Arms granted 16th October 1925. "Per bend Azure and Or, sinister a representation of the ship "Desire" dimidiated and issuant Argent Flag and Pennon charged with a Cross Gules and dexter a Sea Lion proper, with the Motto "Desire the Right"." ... "to be borne for the said Colony of the Falkland Islands upon Seals Shields Banners or otherwise according to the Laws of Arms."
It should have been used as a badge, surrounded by the usual garland, on the Union Flag of the Governor, and on the fly of the Blue Ensign, with no white disc. These details appeared in Amendment 5 (1937) to the 1930 edition of the Admiralty Flag Book. In practice it is likely that the earlier circular badge approved in 1876 continued to be used on both flags until replaced by the current badge in 1948.

10 pences (Falkland Islands Pounds) - Coat of Arms by Royal Warrant (29th September 1948)
The coat of arms of the Falkland Islands was granted to the Falkland Islands on September 29, 1948.
The ship represents the Desire, the vessel in which the English sea-captain, John Davis, is reputed to have discovered the Falkland Islands in 1592.
The motto "Desire the Right" also refers to the ship's name.
The ram represents sheep-farming, until recently the principal economic activity of the islands. The tussock grass shows the most notable native vegetation.

16 pences (Falkland Islands Pounds) - Coat of Arms (Falkland Islands Dependencies) by Royal Warrant (11th March 1952)
The Coat of Arms of the British Antarctic Territory were first granted in 1952, when the territory was still a dependency of the Falkland Islands (along with South Georgia and the South Sandwich Islands).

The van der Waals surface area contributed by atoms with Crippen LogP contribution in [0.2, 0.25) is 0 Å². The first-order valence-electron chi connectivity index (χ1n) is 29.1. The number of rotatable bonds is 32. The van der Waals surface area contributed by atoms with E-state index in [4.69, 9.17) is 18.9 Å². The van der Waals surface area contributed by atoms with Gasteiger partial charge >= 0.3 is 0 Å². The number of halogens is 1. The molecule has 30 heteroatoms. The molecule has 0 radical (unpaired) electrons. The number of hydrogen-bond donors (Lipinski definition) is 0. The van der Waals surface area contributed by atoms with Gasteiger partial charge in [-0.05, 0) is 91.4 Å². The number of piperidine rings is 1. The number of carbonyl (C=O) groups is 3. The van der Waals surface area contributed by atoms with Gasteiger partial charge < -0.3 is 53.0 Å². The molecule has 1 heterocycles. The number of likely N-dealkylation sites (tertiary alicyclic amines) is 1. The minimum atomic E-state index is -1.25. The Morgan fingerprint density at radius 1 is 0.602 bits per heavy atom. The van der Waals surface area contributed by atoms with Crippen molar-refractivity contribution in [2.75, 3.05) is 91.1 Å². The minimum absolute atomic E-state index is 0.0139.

The arms consist of a shield bearing a flaming torch on a wavy background representing the sea. The dexter supporter is a golden lion, representing the United Kingdom. The sinister supporter is an Emperor penguin, representing the native wildlife in the territory. The lion stands on a grass floor, while the penguin stands on an ice floor. The crest is a representation of the RRS Discovery, the research ship used by Robert Falcon Scott and Ernest Shackleton on their first journey to the Antarctic.
The motto is Research and Discovery, reflecting the aims of the British Antarctic Survey.
The Coat of Arms appear in the fly of the Flag of the British Antarctic Territory.

Suriname - Flag & Coat of Arms 1976

Official Name: Republic of Suriname (Republiek Suriname)
Previous Names: Netherlands Guiana, Dutch Guiana
Capital: Paramaribo
Location: South America
Government Type: Constitutional Democracy
Flag adopted: 25 November 1975

25 Cents - FLAG OF SURINAME:
The Flag of Suriname is formed by five horizontal bands of green (top, double width), white, red (quadruple width), white, and green (double width). There is a large, yellow, five-pointed star centered in the red band.

The flag was adopted on November 25, 1975, upon the independence of Suriname. The star represents the unity of all ethnic groups, the red stripe stands for progress and love, the green for hope and fertility, and the white bands for peace and justice.

35 Cents - COAT OF ARMS:
The explanation of the arms from http://www.sr.net/srnet/InfoSurinam/arm.html (defunct):
"The coat of arms of Suriname consists of two Indians holding a shield. Below the Indians and the shield you find the motto 'Justitia Pietas Fides' which means 'Justice Faith Loyalty'. The sailing boat at the left part of the shield symbolizes the history of Suriname when slaves were taken to Suriname from Africa. The palm at the right part of the shield stands for the present as well for justice. The diamond in the middle symbolises a heart. The five-point star within the diamond stands for the five continents the inhabitants from Suriname came from."

The motto in the scroll, "JUSTITIA - PIETAS - FIDES", means "Justice, Piety, Faith".

Wednesday, September 22, 2010

Mongolia - Folk Dances 1977


TRADITIONAL MONGOLIAN DANCE
Twisted, distorted "snaky people," or contortionists, perform the type of classical Mongolian dancing probably most familiar to people outside Mongolia.